Government support

Internet access has become a vital tool in development and social progress since the start of the 21st century. Broadband Internet penetration rates are now treated as key economic indicators with the United States not even in the top 20 in terms of its rate of broadband penetration and the speed of its infrastructure. 


Broadband investment, where fiber is delivered to not for profit offices, libraries and universities is another opportunity to accelerate the accessibility and impact of world class download speeds in the sector. While this would largely be a Federal Government endeavor – the FCC was directed to create a plan to include a detailed strategy for achieving affordability and maximizing use of broadband to advance amongst other things, civic participation, education and community development as part of the American Recovery and Reinvestment Act of 2009 – this could also be a complementary part of a progressive municipal approach to spur economic activity. 


All of the above suggestions are ways for organizations to be given the ability to creatively shift or at least be encouraged to move forward with new approaches in regards to their future tech adoption. Let’s not forget that we need to increase capacity if we are to embrace appropriate strategies, and in what should be no surprise, Salesforce sums it up best themselves when stating in the report:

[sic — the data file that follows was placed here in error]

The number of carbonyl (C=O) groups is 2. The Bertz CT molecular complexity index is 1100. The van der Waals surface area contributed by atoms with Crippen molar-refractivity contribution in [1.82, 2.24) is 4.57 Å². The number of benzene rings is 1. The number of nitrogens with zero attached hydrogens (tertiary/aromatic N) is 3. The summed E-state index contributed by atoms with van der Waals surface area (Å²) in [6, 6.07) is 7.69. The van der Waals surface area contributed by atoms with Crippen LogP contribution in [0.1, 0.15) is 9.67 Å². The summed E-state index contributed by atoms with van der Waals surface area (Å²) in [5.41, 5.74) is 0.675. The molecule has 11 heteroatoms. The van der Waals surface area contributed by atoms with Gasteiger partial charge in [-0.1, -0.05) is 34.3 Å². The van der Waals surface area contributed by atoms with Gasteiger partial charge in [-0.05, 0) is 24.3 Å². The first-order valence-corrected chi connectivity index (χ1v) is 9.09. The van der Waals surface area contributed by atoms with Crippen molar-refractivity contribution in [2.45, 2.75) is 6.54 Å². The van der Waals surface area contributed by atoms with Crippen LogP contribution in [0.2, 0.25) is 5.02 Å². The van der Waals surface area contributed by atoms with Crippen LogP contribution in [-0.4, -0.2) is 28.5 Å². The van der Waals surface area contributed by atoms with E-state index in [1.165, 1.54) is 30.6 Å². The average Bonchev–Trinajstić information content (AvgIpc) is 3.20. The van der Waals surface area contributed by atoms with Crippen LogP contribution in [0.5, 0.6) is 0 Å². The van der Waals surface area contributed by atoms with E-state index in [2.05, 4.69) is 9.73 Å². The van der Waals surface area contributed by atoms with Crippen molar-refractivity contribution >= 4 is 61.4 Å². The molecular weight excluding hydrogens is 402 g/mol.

“Technology is the great equalizer and can unlock the power of data while providing personalized experiences. It allows nonprofits to reach new audiences, serve more communities, respond to new challenges, or optimize opportunities. Innovative technologies create many new scenarios to operate smarter and increase efficiency. To do this, nonprofits must embrace new tools to become the social change platform their constituents are demanding. When digital transformation is set aside, a nonprofit is more susceptible to disruption from other nonprofits that modernize. The consequences of nonprofit erosion are even worse, because nothing replaces their impact on society. This leaves a rip in our social fabric.”

Download the full 50 page report here – https://www.salesforce.org/nonprofit/download-2nd-edition-nonprofit-trends-report/